• Use a Student Intern — Get a student onboard to help with office administration and volunteer recruitment efforts.  Don’t expect them to recrtui on their own, though.  They’ve never been trained and probably don’t know what to do.  College students do, however, know a lot about social media and using the internet.  Have them help you set up a communications campaign that reaches far beyond your traditional comfort zone.  You can also work with local colleges to recruit teams of student interns — such as pharmacy, social work, communications, business, or nursing students — who can help out with direct client service or building an volunteer marketing plan.  Advertise it as an internship, versus a volunteer gig, and give plenty of training and acknowledgment.
  • Use Pro-bono Professional HelpThere are highly-skilled people around the world who want to help, and they frequently have more volunteers than projects.  Be sure to set up a work agreement with them, even though they are not being paid, so that everyone understands the project’s main objective, their roles, and the timeline.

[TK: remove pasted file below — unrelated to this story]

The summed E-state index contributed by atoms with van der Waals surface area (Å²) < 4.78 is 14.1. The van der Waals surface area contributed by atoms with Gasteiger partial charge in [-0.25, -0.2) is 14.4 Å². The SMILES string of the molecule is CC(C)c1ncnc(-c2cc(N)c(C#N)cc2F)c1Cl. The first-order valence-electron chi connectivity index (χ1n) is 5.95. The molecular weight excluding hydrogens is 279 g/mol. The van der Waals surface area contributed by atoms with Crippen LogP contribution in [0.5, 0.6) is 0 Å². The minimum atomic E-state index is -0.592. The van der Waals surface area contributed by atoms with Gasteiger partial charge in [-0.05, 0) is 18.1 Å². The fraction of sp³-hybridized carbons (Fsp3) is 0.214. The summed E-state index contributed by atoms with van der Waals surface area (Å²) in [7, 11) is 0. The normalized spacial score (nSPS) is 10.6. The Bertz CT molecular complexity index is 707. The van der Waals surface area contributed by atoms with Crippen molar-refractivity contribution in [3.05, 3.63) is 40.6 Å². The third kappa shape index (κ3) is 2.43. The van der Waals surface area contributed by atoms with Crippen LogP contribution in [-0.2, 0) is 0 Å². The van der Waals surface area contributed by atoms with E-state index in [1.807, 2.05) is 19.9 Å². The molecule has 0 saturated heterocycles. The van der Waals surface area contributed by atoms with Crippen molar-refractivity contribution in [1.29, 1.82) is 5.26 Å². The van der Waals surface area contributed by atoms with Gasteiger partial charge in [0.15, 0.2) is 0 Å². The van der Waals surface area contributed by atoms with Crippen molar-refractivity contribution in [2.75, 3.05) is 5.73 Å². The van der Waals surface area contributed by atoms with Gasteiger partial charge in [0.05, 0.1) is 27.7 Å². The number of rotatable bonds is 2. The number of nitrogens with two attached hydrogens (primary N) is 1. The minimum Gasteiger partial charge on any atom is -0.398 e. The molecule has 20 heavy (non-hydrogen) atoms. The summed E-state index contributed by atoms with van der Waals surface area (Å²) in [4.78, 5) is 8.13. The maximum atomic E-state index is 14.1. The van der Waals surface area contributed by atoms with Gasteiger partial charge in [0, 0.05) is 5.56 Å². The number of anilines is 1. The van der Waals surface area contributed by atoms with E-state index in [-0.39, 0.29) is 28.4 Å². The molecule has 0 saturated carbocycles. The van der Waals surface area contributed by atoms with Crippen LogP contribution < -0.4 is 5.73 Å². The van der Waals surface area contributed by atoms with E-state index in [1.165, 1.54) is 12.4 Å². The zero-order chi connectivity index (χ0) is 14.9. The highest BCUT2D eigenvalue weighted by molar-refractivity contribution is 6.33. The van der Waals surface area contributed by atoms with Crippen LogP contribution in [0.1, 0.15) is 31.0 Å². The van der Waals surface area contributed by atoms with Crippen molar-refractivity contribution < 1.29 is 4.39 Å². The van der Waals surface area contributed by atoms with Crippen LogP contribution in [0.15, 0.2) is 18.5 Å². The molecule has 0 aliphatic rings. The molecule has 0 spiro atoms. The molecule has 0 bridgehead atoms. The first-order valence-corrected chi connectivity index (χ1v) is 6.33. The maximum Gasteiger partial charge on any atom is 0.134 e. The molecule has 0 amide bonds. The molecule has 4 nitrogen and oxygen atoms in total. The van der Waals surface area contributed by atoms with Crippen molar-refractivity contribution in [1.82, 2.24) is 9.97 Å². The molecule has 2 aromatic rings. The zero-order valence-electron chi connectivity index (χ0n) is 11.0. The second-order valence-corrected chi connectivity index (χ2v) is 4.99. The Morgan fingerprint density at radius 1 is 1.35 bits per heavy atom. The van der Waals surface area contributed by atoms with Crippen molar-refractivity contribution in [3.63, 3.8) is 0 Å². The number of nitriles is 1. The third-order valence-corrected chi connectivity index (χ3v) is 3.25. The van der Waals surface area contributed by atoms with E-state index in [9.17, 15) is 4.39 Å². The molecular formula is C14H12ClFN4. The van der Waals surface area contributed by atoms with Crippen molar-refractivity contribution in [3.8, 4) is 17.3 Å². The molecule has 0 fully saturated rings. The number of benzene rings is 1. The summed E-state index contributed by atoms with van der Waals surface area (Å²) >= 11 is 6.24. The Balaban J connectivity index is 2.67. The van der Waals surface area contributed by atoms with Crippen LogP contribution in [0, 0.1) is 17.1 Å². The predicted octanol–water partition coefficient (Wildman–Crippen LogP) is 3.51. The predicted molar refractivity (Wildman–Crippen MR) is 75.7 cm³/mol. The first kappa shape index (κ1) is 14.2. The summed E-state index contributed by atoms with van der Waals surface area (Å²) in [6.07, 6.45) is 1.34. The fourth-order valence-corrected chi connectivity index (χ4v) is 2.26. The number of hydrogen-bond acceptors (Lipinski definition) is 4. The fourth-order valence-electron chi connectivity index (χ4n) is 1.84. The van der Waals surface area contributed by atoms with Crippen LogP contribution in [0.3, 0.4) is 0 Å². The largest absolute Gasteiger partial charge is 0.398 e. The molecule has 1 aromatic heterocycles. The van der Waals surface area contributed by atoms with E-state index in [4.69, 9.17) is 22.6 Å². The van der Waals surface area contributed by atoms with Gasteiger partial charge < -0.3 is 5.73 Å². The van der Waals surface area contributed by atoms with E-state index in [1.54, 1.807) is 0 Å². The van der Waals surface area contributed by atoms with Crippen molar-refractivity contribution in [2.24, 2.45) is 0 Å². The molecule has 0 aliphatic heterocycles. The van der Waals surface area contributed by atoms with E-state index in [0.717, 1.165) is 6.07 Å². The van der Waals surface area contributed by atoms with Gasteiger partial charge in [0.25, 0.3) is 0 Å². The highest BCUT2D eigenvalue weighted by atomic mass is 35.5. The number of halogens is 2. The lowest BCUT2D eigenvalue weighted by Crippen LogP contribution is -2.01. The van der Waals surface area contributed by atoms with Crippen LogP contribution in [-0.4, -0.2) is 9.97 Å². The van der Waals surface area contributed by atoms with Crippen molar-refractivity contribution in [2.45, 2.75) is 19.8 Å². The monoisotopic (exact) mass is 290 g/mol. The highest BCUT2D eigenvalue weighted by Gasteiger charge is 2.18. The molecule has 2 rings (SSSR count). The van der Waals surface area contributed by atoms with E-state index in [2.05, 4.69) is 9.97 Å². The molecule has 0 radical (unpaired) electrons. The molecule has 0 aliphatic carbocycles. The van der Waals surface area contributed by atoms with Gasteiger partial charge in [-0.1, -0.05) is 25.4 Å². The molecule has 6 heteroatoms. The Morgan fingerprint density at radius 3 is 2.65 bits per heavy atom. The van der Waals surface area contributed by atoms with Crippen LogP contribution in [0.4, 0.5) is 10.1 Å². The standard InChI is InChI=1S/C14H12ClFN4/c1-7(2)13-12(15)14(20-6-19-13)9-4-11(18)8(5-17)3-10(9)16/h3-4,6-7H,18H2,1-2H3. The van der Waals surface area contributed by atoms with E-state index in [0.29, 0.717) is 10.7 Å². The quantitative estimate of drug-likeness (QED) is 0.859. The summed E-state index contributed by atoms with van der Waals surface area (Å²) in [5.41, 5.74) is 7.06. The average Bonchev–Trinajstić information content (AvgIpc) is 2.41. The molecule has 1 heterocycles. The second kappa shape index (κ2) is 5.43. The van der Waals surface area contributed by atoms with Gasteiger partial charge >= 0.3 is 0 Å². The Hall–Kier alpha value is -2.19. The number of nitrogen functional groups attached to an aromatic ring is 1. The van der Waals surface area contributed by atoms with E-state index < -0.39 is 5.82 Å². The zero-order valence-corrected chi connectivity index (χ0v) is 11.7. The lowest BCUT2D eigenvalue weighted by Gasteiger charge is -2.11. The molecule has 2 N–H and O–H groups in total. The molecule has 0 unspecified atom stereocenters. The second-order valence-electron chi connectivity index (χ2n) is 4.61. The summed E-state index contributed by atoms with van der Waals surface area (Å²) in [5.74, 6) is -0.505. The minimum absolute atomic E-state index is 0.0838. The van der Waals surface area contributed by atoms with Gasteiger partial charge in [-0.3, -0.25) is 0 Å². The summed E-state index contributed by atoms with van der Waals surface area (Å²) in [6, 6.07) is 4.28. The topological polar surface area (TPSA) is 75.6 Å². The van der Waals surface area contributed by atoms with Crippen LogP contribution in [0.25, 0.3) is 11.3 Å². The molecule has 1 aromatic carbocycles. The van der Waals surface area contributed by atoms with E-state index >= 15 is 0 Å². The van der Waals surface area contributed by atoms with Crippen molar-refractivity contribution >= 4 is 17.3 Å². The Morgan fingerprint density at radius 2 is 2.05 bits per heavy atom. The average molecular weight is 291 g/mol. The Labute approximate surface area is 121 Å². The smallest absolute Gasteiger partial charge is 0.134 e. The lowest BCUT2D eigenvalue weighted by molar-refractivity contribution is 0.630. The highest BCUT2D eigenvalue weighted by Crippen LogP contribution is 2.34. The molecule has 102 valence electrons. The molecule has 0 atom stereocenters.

• Focus Your Recruitment Seasonally — Instead of recruiting all year round, consolidate your recruitment, orientation, training, and mentoring.  Mount your campaign(s) during times of low-volume client service, if you have them.
  • Use an Ounce of Prevention: Have Current Volunteers Help with Succession Planning — Your planning for the new generation of volunteers should be ongoing.  Ask your current volunteers to develop desk references that their replacements can pick up and run with.  Also engage them in in-service training and coaching new volunteers.  That way, you aren’t left in the lurch later.

Do you have any hot tips to share with our friends at the AAA?  If so, please post in the comments.